Consumer spending growth is at its weakest in more than three years. This comes as higher council tax bills and the rising cost of broadband and mobile phones eat into household budgets. A Barclays report found an improvement in consumer confidence as a result of falling inflation was not leading to a pickup in spending, the Guardian reported. 

4 June 2024: Half a million left without Child Benefit payment; GameStop shares soar as ‘Roaring Kitty’ reveals £91m bet in Reddit post; Shein to file prospectus for £50bn London float.

About half a million people have been left without their Child Benefit payment, reported The BBC, after a technical issue at HMRC. HMRC says it is working to resolve the batch processing issue, which meant that around 30% of Monday’s scheduled payments did not go through. Many parents took to social media to complain about the missing payment with some saying they have been left unable to buy food or pay for their child’s bus fare. HMRC is asking customers not to contact them, saying more information will be provided via social media as soon as it is available. The UK's tax authority, which administers Child Benefit payments, says the missed payments will be made, but cannot yet say when.

GameStop shares surged more than 70% premarket on Monday, reported The Guardian. This was after “Roaring Kitty” Keith Gill, the stocks influencer behind the 2021 retail trading frenzy, returned to Reddit with a post showing a $116m (£91m) bet on the embattled videogame retailer. Roughly $390m (£306m) worth of GameStop shares had changed hands by 5:53am Eastern Time, more than the $343m (£269m) in Wall Street favourite Nvidia, according to LSEG data. It was the first post in three years from Gill’s Reddit account, where screenshots of his bullish GameStop trades had in 2021 triggered a rush of demand for “meme stocks” – often companies with weak fundamentals that gained a cult-like following through social media hype.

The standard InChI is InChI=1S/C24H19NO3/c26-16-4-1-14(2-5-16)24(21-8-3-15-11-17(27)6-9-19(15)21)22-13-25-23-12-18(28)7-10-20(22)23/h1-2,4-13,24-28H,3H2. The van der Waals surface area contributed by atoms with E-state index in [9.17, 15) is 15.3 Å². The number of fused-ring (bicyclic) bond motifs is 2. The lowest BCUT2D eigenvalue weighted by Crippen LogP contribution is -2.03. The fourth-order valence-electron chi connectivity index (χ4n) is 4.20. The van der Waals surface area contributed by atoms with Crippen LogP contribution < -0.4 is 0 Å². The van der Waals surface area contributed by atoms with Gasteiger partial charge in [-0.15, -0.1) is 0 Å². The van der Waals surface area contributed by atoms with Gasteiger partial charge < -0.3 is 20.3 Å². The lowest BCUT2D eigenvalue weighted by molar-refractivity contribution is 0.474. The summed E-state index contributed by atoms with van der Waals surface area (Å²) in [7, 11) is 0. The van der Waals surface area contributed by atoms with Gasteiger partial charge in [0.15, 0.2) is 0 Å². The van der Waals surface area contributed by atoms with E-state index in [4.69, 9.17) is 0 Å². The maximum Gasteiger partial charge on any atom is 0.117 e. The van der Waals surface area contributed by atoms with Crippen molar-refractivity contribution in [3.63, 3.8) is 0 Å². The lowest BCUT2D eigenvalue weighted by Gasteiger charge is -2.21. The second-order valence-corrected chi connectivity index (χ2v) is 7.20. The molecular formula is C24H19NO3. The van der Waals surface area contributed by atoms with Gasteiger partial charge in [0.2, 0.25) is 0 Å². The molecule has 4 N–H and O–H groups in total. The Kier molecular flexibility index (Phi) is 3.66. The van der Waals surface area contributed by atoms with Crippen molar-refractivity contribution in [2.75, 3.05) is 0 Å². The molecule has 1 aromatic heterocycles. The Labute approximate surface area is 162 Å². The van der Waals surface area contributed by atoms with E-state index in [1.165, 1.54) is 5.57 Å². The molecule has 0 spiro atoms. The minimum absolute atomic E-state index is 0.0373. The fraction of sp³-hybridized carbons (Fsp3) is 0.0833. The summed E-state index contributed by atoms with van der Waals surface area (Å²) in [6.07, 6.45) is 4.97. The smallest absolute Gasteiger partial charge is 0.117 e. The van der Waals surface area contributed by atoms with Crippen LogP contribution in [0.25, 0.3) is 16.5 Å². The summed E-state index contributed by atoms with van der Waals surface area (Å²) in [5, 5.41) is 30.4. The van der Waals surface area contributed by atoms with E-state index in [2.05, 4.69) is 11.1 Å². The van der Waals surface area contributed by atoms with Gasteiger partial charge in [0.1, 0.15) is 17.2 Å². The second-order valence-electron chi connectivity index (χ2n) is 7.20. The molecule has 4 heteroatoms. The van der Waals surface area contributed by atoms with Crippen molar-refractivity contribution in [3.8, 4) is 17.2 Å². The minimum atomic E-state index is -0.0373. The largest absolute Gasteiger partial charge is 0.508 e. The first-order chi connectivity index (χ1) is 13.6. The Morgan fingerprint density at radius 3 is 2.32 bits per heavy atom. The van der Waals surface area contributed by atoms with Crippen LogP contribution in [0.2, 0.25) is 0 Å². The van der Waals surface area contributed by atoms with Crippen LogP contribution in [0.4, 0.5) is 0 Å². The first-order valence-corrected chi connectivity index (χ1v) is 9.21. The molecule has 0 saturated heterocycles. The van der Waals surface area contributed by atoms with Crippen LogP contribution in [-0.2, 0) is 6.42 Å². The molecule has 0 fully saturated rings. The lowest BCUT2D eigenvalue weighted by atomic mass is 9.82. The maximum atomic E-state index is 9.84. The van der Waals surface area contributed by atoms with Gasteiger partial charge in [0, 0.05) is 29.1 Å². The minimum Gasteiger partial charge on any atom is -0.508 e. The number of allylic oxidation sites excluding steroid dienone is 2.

Online fashion giant Shein to file prospectus for £50bn London float, reported Sky News. This flotation would rank among the most significant – and contentious – deals in the UK’s capital markets for years. Sky News can exclusively reveal that Shein, which was founded in China but is headquartered in Singapore, is preparing to file a prospectus with the Financial Conduct Authority for approval ahead of its potential float. City sources said on Sunday evening that the confidential filing could take place as soon as the coming week, although it could yet take place later this month.

3 June 2024: House prices creep up as market shows 'resilience'; Santander staff and '30 million' customers hacked; CMA to investigate £2.9bn takeover of Virgin Money by Nationwide.

Hackers are attempting to sell what they say is confidential information belonging to millions of Santander staff and customers, The BBC reported. They belong to the same gang which this week claimed to have hacked Ticketmaster. The bank - which employs 200,000 people worldwide, including around 20,000 in the UK - has confirmed data has been stolen. Santander has apologised for what it says is "the concern this will understandably cause" adding it is "proactively contacting affected customers and employees directly."

The UK competition regulator has launched an inquiry into the £2.9bn takeover of Virgin Money by the rival lender Nationwide Building Society, The Guardian reported. The Competition and Markets Authority (CMA) said it had opened the first stage of its merger process to look at whether the deal – one of the largest transactions in the banking sector since the 2008 financial crisis – would lead to substantial lessening of competition. The CMA is seeking comments on the tie-up before 14 June and has set a deadline of 26 July for its phase 1 decision on whether to move to a more formal investigation.

The housing market is showing signs of "resilience" with prices rising slightly, according to new figures from the UK's largest building society. Nationwide said house prices were up 0.4% in May, compared to April. It said the average cost of a home was now £264,249 - with year-on-year prices also increasing by 1.3%. The figures represent a rebound in month-on-month prices, after they fell on Nationwide's index by -0.4% in April and -0.2% in March. Other lenders have also reported modest falls in recent months, Sky News reported.